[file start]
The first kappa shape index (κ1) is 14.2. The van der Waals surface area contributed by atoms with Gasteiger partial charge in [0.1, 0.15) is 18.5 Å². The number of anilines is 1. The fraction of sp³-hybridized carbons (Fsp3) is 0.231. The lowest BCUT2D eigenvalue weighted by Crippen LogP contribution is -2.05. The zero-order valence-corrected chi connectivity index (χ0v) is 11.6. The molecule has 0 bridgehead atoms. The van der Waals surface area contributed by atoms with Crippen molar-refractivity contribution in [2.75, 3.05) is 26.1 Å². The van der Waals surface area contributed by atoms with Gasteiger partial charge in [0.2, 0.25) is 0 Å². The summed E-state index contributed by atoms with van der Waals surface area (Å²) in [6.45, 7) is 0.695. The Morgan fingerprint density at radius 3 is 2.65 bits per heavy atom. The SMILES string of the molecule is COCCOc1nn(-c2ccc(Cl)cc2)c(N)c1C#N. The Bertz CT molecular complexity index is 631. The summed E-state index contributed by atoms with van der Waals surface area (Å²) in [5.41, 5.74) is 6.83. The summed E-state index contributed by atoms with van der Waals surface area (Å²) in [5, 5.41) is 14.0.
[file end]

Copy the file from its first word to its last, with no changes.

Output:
The first kappa shape index (κ1) is 14.2. The van der Waals surface area contributed by atoms with Gasteiger partial charge in [0.1, 0.15) is 18.5 Å². The number of anilines is 1. The fraction of sp³-hybridized carbons (Fsp3) is 0.231. The lowest BCUT2D eigenvalue weighted by Crippen LogP contribution is -2.05. The zero-order valence-corrected chi connectivity index (χ0v) is 11.6. The molecule has 0 bridgehead atoms. The van der Waals surface area contributed by atoms with Crippen molar-refractivity contribution in [2.75, 3.05) is 26.1 Å². The van der Waals surface area contributed by atoms with Gasteiger partial charge in [0.2, 0.25) is 0 Å². The summed E-state index contributed by atoms with van der Waals surface area (Å²) in [6.45, 7) is 0.695. The Morgan fingerprint density at radius 3 is 2.65 bits per heavy atom. The SMILES string of the molecule is COCCOc1nn(-c2ccc(Cl)cc2)c(N)c1C#N. The Bertz CT molecular complexity index is 631. The summed E-state index contributed by atoms with van der Waals surface area (Å²) in [5.41, 5.74) is 6.83. The summed E-state index contributed by atoms with van der Waals surface area (Å²) in [5, 5.41) is 14.0.